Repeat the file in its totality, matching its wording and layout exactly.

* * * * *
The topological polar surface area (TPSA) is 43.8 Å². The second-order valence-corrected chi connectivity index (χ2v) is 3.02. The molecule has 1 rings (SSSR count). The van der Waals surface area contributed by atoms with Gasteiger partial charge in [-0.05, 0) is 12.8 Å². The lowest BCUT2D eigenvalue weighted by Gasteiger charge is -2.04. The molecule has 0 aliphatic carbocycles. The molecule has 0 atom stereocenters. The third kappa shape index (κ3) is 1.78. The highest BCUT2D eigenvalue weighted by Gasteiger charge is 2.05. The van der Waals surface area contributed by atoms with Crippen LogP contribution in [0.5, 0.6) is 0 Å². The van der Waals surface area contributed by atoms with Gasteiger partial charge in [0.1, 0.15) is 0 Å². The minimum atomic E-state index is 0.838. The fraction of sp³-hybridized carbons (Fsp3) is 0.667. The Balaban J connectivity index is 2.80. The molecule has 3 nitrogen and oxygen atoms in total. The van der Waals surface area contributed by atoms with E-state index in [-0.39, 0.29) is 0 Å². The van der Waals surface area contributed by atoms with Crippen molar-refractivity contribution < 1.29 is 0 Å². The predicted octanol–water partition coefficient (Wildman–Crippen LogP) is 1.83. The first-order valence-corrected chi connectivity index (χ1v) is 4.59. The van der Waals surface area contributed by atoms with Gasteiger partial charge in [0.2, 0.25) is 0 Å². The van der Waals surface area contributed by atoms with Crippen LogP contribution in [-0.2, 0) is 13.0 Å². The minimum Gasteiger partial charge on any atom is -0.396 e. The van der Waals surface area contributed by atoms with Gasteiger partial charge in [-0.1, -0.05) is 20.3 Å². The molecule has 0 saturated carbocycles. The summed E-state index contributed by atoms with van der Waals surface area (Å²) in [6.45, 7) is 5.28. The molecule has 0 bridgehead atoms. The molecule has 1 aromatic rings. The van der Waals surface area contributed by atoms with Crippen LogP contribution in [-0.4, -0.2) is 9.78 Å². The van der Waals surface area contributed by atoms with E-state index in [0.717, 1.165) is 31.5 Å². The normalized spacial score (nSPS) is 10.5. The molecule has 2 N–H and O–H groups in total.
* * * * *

The topological polar surface area (TPSA) is 43.8 Å². The second-order valence-corrected chi connectivity index (χ2v) is 3.02. The molecule has 1 rings (SSSR count). The van der Waals surface area contributed by atoms with Gasteiger partial charge in [-0.05, 0) is 12.8 Å². The lowest BCUT2D eigenvalue weighted by Gasteiger charge is -2.04. The molecule has 0 aliphatic carbocycles. The molecule has 0 atom stereocenters. The third kappa shape index (κ3) is 1.78. The highest BCUT2D eigenvalue weighted by Gasteiger charge is 2.05. The van der Waals surface area contributed by atoms with Crippen LogP contribution in [0.5, 0.6) is 0 Å². The van der Waals surface area contributed by atoms with Gasteiger partial charge in [0.1, 0.15) is 0 Å². The minimum atomic E-state index is 0.838. The fraction of sp³-hybridized carbons (Fsp3) is 0.667. The Balaban J connectivity index is 2.80. The molecule has 3 nitrogen and oxygen atoms in total. The van der Waals surface area contributed by atoms with E-state index in [-0.39, 0.29) is 0 Å². The van der Waals surface area contributed by atoms with Crippen molar-refractivity contribution < 1.29 is 0 Å². The predicted octanol–water partition coefficient (Wildman–Crippen LogP) is 1.83. The first-order valence-corrected chi connectivity index (χ1v) is 4.59. The van der Waals surface area contributed by atoms with Gasteiger partial charge in [0.2, 0.25) is 0 Å². The van der Waals surface area contributed by atoms with Crippen LogP contribution in [-0.2, 0) is 13.0 Å². The minimum Gasteiger partial charge on any atom is -0.396 e. The van der Waals surface area contributed by atoms with Gasteiger partial charge in [-0.1, -0.05) is 20.3 Å². The molecule has 0 saturated carbocycles. The summed E-state index contributed by atoms with van der Waals surface area (Å²) in [6.45, 7) is 5.28. The molecule has 0 bridgehead atoms. The molecule has 1 aromatic rings. The van der Waals surface area contributed by atoms with Crippen LogP contribution in [-0.4, -0.2) is 9.78 Å². The van der Waals surface area contributed by atoms with E-state index in [0.717, 1.165) is 31.5 Å². The normalized spacial score (nSPS) is 10.5. The molecule has 2 N–H and O–H groups in total.